Perfect 10 Claiming That Passing Along Its DMCA Notices Is, Itself, Infringing

from the shaping-case-law-day-by-day dept

Perfect 10 is a company that, for a brief period of time, apparently published a rather expensive porn magazine. Since then, it seems to have served a single purpose: to file ridiculous copyright lawsuits that it almost always loses, but which have helped to define case law concerning copyright issues. Various Perfect 10 decisions are frequently cited in copyright lawsuits -- for example, its multiple losses concerning claims that search engines showing thumbnails infringe on copyrights. Earlier this year, Rapidshare filed a very entertaining countersuit against Perfect 10, which goes into great detail suggesting that the company serves little purpose other than being something of a copyright troll. In fact, it seems to go out of its way to not use tools provided to take down infringing content, and to alert internet service providers of potential infringement in ways that are almost impossible for them to do anything about. For example, it's famous for filing deficient DMCA notices that do not properly indicate where the specific content is located.

The "company" (and I say that loosely) is apparently back in court with Google yet again, this time arguing that passing on its DMCA takedown notices to sites like ChillingEffects.org is also copyright infringement. Yes, it's saying that publishing a DMCA notice can constitute infringement. ChillingEffects, of course, is the enormously helpful website that acts as a repository for DMCA takedown notices. It serves as an amazingly useful tool. Perfect10's argument is that it includes its images in the DMCA notices, so publishing them via ChillingEffects is infringement. It seems to stretch any level of believability to think that a DMCA notice which Perfect10 itself filed is acting as a reasonble replacement for the content contained within. Besides, I'm pretty sure that there is no reason for Perfect 10 to include the actual images -- it could just send URLs. It seems like the only reason to include the actual images is to be able to make a bogus copyright claim at a later date, which is exactly what happened.


Reader Comments (rss)

(Flattened / Threaded)

  1.  
    identicon
    Anonymous Coward, Dec 23rd, 2010 @ 1:32pm

    Isn't there a rule that, unless sealed, legal documents can be freely reproduced? I recall that this loophole was used by at least the Fishman Affidavit and by RECAP.

     

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  2.  
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    interval (profile), Dec 23rd, 2010 @ 1:44pm

    Special Purpose

    Well, at least they're serving some kind of useful purpose.

     

    reply to this | link to this | view in thread ]

  3.  
    identicon
    Anonymous Coward, Dec 23rd, 2010 @ 1:49pm

    Actually, they may be right. They are private documents. It might be a violation of some sort (but maybe not copyright) to allow a third party to publish them.

     

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  4.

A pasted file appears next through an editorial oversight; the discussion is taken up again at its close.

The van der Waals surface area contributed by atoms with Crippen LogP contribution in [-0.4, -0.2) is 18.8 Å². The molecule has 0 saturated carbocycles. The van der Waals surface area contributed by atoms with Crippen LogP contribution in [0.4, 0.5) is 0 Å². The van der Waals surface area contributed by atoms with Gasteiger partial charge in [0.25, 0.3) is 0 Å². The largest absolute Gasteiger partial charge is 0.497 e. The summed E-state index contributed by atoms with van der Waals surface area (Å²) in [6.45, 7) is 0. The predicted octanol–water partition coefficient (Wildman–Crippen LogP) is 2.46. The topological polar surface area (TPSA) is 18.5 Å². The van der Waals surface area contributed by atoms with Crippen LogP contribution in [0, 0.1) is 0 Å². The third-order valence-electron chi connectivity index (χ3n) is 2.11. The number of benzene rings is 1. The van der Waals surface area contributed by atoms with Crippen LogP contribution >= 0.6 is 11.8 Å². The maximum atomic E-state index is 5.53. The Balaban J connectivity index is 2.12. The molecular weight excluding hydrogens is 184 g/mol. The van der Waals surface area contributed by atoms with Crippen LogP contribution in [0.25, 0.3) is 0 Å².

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    JH, Dec 23rd, 2010 @ 2:00pm

    Free Pr0n

    Well I was going to sign up for a Perfect 10 account and fork over big $$, but since I can sift through DMCA takedown notices and get the same content for free I'll just do that!

     

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  5.  
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    Rose M. Welch (profile), Dec 23rd, 2010 @ 2:20pm

    Re:

    How are they 'private documents' if they were posted with the consent of the recipient of the documents? Also, where does the law guarantee you the right to privacy in regards to documents that you send to other people?

     

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  6.  
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    Rose M. Welch (profile), Dec 23rd, 2010 @ 2:23pm

    Re:

    How are they 'private documents' if they were posted with the consent of the recipient of the documents? Also, where does the law guarantee you the right to privacy in regards to documents that you send to other people?

     

    reply to this | link to this | view in thread ]

  7.  
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    Josh in CharlotteNC (profile), Dec 23rd, 2010 @ 2:32pm

    Re: Free Pr0n

    I have it on good authority (heh) that there are easier ways to get better porn on the internet for free.

    Imagine that.

     

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  8.  
    identicon
    Anonymous Coward, Dec 23rd, 2010 @ 2:43pm

    Re: Re:

    I would answer you twice, but hey. Once is enough.

    I am not a lawyer, I don't have an answer. I just have a problem where any and all documents can be shuffled off to a third party and publicly posted. I wonder if Google does this with all of their business correspondence.

     

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  9.  
    identicon
    Anonymous Coward, Dec 23rd, 2010 @ 2:46pm

    Hold on I'm looking at some *hot* DMCA takedown notices right now...

    oh yeah, baby! i love the way you take that content down.

     

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  10.